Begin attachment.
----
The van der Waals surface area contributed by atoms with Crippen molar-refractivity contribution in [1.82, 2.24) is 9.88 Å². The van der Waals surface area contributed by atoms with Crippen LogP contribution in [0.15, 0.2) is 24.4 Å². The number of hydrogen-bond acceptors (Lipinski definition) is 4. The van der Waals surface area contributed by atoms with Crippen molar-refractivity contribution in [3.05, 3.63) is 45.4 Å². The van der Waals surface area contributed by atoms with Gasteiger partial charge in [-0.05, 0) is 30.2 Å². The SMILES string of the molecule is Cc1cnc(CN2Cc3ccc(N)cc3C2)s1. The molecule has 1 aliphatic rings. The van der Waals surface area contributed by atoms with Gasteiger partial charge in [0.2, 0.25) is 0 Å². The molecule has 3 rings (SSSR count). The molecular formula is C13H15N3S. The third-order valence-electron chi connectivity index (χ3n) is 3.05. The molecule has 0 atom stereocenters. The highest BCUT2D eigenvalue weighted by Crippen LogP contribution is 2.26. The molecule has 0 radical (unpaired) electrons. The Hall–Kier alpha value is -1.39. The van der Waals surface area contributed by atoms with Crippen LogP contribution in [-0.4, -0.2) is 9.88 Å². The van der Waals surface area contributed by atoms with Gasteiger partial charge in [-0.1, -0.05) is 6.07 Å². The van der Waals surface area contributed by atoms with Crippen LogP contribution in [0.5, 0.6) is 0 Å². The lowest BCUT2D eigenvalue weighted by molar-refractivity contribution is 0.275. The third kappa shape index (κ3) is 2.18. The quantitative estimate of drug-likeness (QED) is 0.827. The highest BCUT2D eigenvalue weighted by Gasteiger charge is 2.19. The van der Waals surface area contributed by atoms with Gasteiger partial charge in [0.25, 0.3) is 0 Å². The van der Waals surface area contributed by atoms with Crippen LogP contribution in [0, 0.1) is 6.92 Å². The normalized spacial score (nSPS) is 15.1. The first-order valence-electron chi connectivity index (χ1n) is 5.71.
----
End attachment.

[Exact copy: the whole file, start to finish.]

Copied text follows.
The van der Waals surface area contributed by atoms with Crippen molar-refractivity contribution in [1.82, 2.24) is 9.88 Å². The van der Waals surface area contributed by atoms with Crippen LogP contribution in [0.15, 0.2) is 24.4 Å². The number of hydrogen-bond acceptors (Lipinski definition) is 4. The van der Waals surface area contributed by atoms with Crippen molar-refractivity contribution in [3.05, 3.63) is 45.4 Å². The van der Waals surface area contributed by atoms with Gasteiger partial charge in [-0.05, 0) is 30.2 Å². The SMILES string of the molecule is Cc1cnc(CN2Cc3ccc(N)cc3C2)s1. The molecule has 1 aliphatic rings. The van der Waals surface area contributed by atoms with Gasteiger partial charge in [0.2, 0.25) is 0 Å². The molecule has 3 rings (SSSR count). The molecular formula is C13H15N3S. The third-order valence-electron chi connectivity index (χ3n) is 3.05. The molecule has 0 atom stereocenters. The highest BCUT2D eigenvalue weighted by Crippen LogP contribution is 2.26. The molecule has 0 radical (unpaired) electrons. The Hall–Kier alpha value is -1.39. The van der Waals surface area contributed by atoms with Crippen LogP contribution in [-0.4, -0.2) is 9.88 Å². The van der Waals surface area contributed by atoms with Gasteiger partial charge in [-0.1, -0.05) is 6.07 Å². The van der Waals surface area contributed by atoms with Crippen LogP contribution in [0.5, 0.6) is 0 Å². The lowest BCUT2D eigenvalue weighted by molar-refractivity contribution is 0.275. The third kappa shape index (κ3) is 2.18. The quantitative estimate of drug-likeness (QED) is 0.827. The highest BCUT2D eigenvalue weighted by Gasteiger charge is 2.19. The van der Waals surface area contributed by atoms with Gasteiger partial charge in [0.25, 0.3) is 0 Å². The van der Waals surface area contributed by atoms with Crippen LogP contribution in [0, 0.1) is 6.92 Å². The normalized spacial score (nSPS) is 15.1. The first-order valence-electron chi connectivity index (χ1n) is 5.71.